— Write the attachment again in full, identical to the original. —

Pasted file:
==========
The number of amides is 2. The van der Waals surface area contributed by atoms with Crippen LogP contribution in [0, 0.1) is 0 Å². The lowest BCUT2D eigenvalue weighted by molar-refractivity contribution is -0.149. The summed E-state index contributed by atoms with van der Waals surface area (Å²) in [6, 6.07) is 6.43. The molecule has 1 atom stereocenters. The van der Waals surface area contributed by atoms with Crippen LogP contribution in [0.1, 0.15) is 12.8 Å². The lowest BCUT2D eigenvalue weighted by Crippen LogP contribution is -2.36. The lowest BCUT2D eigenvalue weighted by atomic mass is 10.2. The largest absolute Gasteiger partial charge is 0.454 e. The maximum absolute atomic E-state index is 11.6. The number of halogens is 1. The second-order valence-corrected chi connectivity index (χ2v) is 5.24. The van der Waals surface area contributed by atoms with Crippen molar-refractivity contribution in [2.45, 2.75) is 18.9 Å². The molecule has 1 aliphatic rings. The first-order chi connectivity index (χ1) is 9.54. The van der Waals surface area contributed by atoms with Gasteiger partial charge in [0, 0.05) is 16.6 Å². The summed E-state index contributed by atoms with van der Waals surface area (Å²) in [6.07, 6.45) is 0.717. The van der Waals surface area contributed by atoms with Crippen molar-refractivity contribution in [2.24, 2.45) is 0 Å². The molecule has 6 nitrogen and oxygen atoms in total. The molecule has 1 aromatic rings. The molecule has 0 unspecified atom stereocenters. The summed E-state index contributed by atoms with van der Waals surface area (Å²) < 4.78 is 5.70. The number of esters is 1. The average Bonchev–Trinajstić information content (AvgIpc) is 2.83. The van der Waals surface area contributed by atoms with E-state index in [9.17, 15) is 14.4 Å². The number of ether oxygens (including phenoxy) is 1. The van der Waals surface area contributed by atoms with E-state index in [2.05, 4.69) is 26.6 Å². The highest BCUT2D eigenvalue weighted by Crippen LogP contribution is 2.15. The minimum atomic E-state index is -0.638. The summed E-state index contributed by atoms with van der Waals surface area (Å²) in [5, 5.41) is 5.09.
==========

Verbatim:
The number of amides is 2. The van der Waals surface area contributed by atoms with Crippen LogP contribution in [0, 0.1) is 0 Å². The lowest BCUT2D eigenvalue weighted by molar-refractivity contribution is -0.149. The summed E-state index contributed by atoms with van der Waals surface area (Å²) in [6, 6.07) is 6.43. The molecule has 1 atom stereocenters. The van der Waals surface area contributed by atoms with Crippen LogP contribution in [0.1, 0.15) is 12.8 Å². The lowest BCUT2D eigenvalue weighted by Crippen LogP contribution is -2.36. The lowest BCUT2D eigenvalue weighted by atomic mass is 10.2. The largest absolute Gasteiger partial charge is 0.454 e. The maximum absolute atomic E-state index is 11.6. The number of halogens is 1. The second-order valence-corrected chi connectivity index (χ2v) is 5.24. The van der Waals surface area contributed by atoms with Crippen molar-refractivity contribution in [2.45, 2.75) is 18.9 Å². The molecule has 1 aliphatic rings. The first-order chi connectivity index (χ1) is 9.54. The van der Waals surface area contributed by atoms with Gasteiger partial charge in [0, 0.05) is 16.6 Å². The summed E-state index contributed by atoms with van der Waals surface area (Å²) in [6.07, 6.45) is 0.717. The van der Waals surface area contributed by atoms with Crippen molar-refractivity contribution in [2.24, 2.45) is 0 Å². The molecule has 6 nitrogen and oxygen atoms in total. The molecule has 1 aromatic rings. The molecule has 0 unspecified atom stereocenters. The summed E-state index contributed by atoms with van der Waals surface area (Å²) < 4.78 is 5.70. The number of esters is 1. The average Bonchev–Trinajstić information content (AvgIpc) is 2.83. The van der Waals surface area contributed by atoms with E-state index in [9.17, 15) is 14.4 Å². The number of ether oxygens (including phenoxy) is 1. The van der Waals surface area contributed by atoms with E-state index in [2.05, 4.69) is 26.6 Å². The highest BCUT2D eigenvalue weighted by Crippen LogP contribution is 2.15. The minimum atomic E-state index is -0.638. The summed E-state index contributed by atoms with van der Waals surface area (Å²) in [5, 5.41) is 5.09.